Don't Be the Loser

Rick Duggin
Murfreesboro, Tennessee

The boss evaluated the Born Loser's speech by saying, "Oh, he presents a convincing argument . . . unhampered as he is by facts and information."

I had to identify with the boss's reaction recently while reading an article in Charles Holt's paper, The Examiner. Calvin Warpula tried to prove that Colossians 4:16 provides authority for churches to send money to other churches for the purpose of preaching the gospel.

The Scriptures plainly prove that churches of the New Testament sent money to other churches in benevolent situations when they were unable to provide for their own (1 Cor. 16:1-4; 2 Cor. 8,9). The Scriptures also plainly prove that churches sent money to evangelists to support them in preaching the gospel (2 Cor. 11:8). But where is scriptural authority for one church to send money to another church to preach the gospel?

While we should always be ready to restudy any passage in order to guard against false conclusions, we must not assume that an article written by an educated man guarantees that his conclusions are scriptural. "Smart" men have caused many apostasies.

The purpose of our present article is (1) to present the consequences of Warpula's contention, and (2) to express the truth taught by this passage. "And when this epistle hath been read among you, cause that it be read also in the church of the Laodiceans; and that ye also read the epistle from Laodicea."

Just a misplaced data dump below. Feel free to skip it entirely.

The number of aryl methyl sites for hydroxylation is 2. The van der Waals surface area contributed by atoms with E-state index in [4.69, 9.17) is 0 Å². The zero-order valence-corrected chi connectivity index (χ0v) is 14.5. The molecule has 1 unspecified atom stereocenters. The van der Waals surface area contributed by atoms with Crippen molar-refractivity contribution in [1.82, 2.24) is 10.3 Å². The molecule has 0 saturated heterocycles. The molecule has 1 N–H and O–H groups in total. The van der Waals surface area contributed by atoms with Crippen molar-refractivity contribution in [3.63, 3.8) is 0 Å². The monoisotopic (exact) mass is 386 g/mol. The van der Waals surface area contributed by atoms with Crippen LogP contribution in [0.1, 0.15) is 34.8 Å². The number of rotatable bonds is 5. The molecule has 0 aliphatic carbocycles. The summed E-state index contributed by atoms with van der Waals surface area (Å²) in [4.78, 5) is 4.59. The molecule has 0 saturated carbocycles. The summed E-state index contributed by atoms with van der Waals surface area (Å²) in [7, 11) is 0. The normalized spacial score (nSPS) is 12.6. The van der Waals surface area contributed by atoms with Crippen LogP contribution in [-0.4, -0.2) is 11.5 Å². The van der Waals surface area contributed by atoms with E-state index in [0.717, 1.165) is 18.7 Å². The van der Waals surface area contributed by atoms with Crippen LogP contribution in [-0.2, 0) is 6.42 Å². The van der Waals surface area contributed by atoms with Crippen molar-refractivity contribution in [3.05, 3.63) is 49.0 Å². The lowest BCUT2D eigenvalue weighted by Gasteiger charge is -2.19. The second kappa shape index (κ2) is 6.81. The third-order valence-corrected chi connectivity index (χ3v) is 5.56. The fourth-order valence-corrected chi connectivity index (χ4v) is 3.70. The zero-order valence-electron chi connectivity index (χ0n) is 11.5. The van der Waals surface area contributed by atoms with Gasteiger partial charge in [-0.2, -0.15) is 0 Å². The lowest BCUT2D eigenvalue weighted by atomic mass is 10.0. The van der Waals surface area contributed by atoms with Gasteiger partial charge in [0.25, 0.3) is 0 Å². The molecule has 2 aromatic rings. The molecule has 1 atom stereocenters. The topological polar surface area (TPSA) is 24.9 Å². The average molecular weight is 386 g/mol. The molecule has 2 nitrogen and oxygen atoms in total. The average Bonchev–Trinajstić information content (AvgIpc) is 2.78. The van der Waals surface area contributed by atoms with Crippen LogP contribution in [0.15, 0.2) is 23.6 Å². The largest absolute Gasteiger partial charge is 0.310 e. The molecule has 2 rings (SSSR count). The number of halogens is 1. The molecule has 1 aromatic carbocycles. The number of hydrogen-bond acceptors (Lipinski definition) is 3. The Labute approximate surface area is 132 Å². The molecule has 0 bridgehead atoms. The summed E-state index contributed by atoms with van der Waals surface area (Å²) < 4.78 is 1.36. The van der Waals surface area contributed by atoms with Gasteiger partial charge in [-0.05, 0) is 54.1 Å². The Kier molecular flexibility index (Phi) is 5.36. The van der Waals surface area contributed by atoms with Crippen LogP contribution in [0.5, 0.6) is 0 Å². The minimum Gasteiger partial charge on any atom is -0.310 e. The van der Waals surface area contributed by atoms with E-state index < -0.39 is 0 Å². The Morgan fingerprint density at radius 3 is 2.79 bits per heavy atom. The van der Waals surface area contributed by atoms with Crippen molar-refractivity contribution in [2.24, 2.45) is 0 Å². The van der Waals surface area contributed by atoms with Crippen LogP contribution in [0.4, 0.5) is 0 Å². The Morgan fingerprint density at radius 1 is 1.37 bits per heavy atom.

(1) Warpula and others assume that, since a church may send Scriptures to another church, therefore a church may send money to another church with which it may purchase the Scriptures. The actual, but unstated, major premise of this argument is that a church may send money to anyone or anything to whom it may send Scriptures.

May a church send Scriptures to Muslim leaders, to communist officials, to Roman Catholic churches in order to teach them the truth? If so . . . would it be scriptural for churches to send money to Muslim leaders? May churches send money to communist officials? May churches send money to Roman Catholic churches to help them in purchasing Bibles? Will Warpula accept these consequences? Whatever proves too much proves nothing.

(2) Many claim that the epistles of the New Testament were merely private "love letters" whose authoritative pronouncements do not bind us. If this is true, then why was Paul so concerned about copying them and sharing them with others? Would it be mutually edifying for you and me to exchange personal letters?

Paul was concerned with spreading the word of God. Isn't it interesting that he thought this could be accomplished by sharing these epistles?

Apparently he did not accept the modern theory that we should preach the man (Matthew-John) and forget the plan (N.T. epistles). In fact, when he spread such epistles, he was preaching Christ. "If any man thinketh himself to be a prophet, or spiritual, let him take knowledge of the things which I write unto you, that they are the commandment of the Lord" (1 Cor. 14:37).

These epistles not only expressed the commandment of the Lord, but also applied to every other congregation of God, both then and now. "Paul, called to be an apostle of Jesus Christ through the will of God . . . unto the church of God which is at Corinth ' even them that are sanctified in Christ, called to be saints, with all that call upon the name of our Lord Jesus Christ in every place, their Lord and ours" (1 Cor. 1:1,2).

The same principle is found in other passages as well (Acts 15:23-29; 16:4; 2 Pet. 1:13,14; 3:16). This special treatment of the epistles led to the formation of the New Testament canon.

Don't be deceived by convincing arguments . . . unhampered by facts and information. Anyone who is thus deceived will definitely be the loser.

Guardian of Truth XXXVI: 9, p. 278
May 7, 1992